2020 and beyond should see a big push for graduates to choose majors that will land them in economically viable and stable jobs that are still needed in uncertain economic times. Healthcare, engineering, finance, and economics majors are expected to soar over the next few years due to the perceived stability of the careers in those fields. Work-from-home roles will also be taken more into consideration due to social distancing and computer sciences and digital marketing courses are gaining popularity due to their remote working positions.
The Vetting of Financial Reporting and Admissions Will Need to be More Transparent
As mentioned previously, the controversy has been swirling around the admissions process in institutions since the end of 2019. The Varsity Blues scandal shone a very direct light on the fraudulent and discriminatory admissions process taking place in schools around the country. Privileged students have long been accused of buying their way into Ivy League schools with large grants and funds going directly to the schools, cutting out deserving, yet economically underprivileged, students.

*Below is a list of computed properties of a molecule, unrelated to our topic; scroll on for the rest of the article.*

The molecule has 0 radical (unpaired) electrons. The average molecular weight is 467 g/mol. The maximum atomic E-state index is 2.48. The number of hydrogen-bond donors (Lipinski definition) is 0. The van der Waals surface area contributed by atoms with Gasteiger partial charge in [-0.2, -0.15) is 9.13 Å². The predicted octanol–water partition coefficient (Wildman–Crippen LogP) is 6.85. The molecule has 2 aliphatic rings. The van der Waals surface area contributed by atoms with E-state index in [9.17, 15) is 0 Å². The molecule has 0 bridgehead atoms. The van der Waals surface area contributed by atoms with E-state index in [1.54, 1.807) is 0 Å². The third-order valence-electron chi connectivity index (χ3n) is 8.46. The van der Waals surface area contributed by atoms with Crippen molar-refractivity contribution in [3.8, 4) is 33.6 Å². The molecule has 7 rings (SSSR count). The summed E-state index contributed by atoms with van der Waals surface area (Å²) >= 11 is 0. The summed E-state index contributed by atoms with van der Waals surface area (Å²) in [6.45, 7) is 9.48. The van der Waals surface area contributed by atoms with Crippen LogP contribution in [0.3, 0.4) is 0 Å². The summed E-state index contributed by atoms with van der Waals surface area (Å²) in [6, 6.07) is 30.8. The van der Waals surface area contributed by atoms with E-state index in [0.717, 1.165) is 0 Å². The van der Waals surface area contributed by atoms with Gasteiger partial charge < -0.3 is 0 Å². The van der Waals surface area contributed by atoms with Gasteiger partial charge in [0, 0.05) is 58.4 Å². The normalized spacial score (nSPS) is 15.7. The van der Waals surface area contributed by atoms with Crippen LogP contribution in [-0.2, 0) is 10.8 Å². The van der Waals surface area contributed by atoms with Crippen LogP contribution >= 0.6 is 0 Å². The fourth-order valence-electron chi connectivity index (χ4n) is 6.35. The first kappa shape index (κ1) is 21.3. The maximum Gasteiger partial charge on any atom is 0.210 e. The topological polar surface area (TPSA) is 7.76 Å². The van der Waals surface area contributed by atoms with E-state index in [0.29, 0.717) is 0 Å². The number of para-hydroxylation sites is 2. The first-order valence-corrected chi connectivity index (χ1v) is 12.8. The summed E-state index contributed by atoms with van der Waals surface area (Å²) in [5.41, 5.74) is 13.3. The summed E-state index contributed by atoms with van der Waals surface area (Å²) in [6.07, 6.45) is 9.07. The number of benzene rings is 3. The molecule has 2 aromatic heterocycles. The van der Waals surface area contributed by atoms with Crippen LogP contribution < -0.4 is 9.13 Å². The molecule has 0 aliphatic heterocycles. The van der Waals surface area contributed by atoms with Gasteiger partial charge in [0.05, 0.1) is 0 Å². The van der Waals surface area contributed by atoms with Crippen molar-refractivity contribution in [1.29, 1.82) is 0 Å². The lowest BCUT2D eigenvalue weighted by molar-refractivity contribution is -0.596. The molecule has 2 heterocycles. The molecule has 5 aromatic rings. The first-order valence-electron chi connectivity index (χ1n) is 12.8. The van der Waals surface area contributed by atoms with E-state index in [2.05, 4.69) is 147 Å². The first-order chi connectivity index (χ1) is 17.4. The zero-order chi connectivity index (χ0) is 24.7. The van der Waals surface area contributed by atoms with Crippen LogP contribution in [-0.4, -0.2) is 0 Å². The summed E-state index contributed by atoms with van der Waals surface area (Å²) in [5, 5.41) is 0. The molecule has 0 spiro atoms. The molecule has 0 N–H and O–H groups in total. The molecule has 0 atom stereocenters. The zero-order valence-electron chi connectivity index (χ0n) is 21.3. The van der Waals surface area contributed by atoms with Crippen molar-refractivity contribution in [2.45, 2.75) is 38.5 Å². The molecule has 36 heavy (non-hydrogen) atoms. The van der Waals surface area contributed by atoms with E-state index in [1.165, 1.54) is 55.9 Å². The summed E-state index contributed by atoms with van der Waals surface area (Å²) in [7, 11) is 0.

2020 was pegged as the year to start overhauling the admissions processes and to start holding the schools accountable for their financial decisions. It is expected that universities are going to be more vigilant and transparent about who is giving donations and the reasons behind the donation. It is also predicted that the universities will increase the rigor of their admissions processes and students applying will need solid social proof to back up claims made on their applications.
Pre-COVID had already seen a marked need for the transformation of the tertiary education industry in the US. Pushes for equal admissions, transparent financing and resource reporting topped the list of needed changes in the colleges and universities, but since the spread of the pandemic, online resources and education has taken first place. With all of these necessary changes made, the college and university-industry should be a more equal and transparent environment with an available and affordable education open to those who need it.